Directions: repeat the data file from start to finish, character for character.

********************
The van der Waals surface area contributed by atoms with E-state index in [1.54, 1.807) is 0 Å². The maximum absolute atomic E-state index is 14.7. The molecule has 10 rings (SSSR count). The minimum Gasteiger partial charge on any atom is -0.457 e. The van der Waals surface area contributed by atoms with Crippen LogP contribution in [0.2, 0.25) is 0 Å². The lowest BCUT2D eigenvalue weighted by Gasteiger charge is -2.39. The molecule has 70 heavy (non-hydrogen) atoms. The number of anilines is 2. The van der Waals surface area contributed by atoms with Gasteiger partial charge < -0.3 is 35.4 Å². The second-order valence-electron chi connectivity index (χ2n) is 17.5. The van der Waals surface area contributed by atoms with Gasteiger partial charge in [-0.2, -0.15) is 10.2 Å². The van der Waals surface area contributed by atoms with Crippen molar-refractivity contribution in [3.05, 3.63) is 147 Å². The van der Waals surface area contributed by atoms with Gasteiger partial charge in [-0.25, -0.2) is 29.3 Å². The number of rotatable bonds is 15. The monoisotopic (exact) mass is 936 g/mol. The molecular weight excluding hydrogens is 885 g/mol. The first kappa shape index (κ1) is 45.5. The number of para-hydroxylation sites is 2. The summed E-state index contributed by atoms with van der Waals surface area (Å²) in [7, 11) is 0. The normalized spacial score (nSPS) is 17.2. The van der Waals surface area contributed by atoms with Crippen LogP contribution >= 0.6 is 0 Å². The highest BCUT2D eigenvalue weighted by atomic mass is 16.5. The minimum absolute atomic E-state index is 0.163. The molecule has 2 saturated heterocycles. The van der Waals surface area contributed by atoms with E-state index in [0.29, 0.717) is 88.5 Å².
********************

The van der Waals surface area contributed by atoms with E-state index in [1.54, 1.807) is 0 Å². The maximum absolute atomic E-state index is 14.7. The molecule has 10 rings (SSSR count). The minimum Gasteiger partial charge on any atom is -0.457 e. The van der Waals surface area contributed by atoms with Crippen LogP contribution in [0.2, 0.25) is 0 Å². The lowest BCUT2D eigenvalue weighted by Gasteiger charge is -2.39. The molecule has 70 heavy (non-hydrogen) atoms. The number of anilines is 2. The van der Waals surface area contributed by atoms with Gasteiger partial charge < -0.3 is 35.4 Å². The second-order valence-electron chi connectivity index (χ2n) is 17.5. The van der Waals surface area contributed by atoms with Gasteiger partial charge in [-0.2, -0.15) is 10.2 Å². The van der Waals surface area contributed by atoms with Crippen molar-refractivity contribution in [3.05, 3.63) is 147 Å². The van der Waals surface area contributed by atoms with Gasteiger partial charge in [-0.25, -0.2) is 29.3 Å². The number of rotatable bonds is 15. The monoisotopic (exact) mass is 936 g/mol. The molecular weight excluding hydrogens is 885 g/mol. The first kappa shape index (κ1) is 45.5. The number of para-hydroxylation sites is 2. The summed E-state index contributed by atoms with van der Waals surface area (Å²) in [7, 11) is 0. The normalized spacial score (nSPS) is 17.2. The van der Waals surface area contributed by atoms with Crippen LogP contribution >= 0.6 is 0 Å². The highest BCUT2D eigenvalue weighted by atomic mass is 16.5. The minimum absolute atomic E-state index is 0.163. The molecule has 2 saturated heterocycles. The van der Waals surface area contributed by atoms with E-state index in [0.29, 0.717) is 88.5 Å².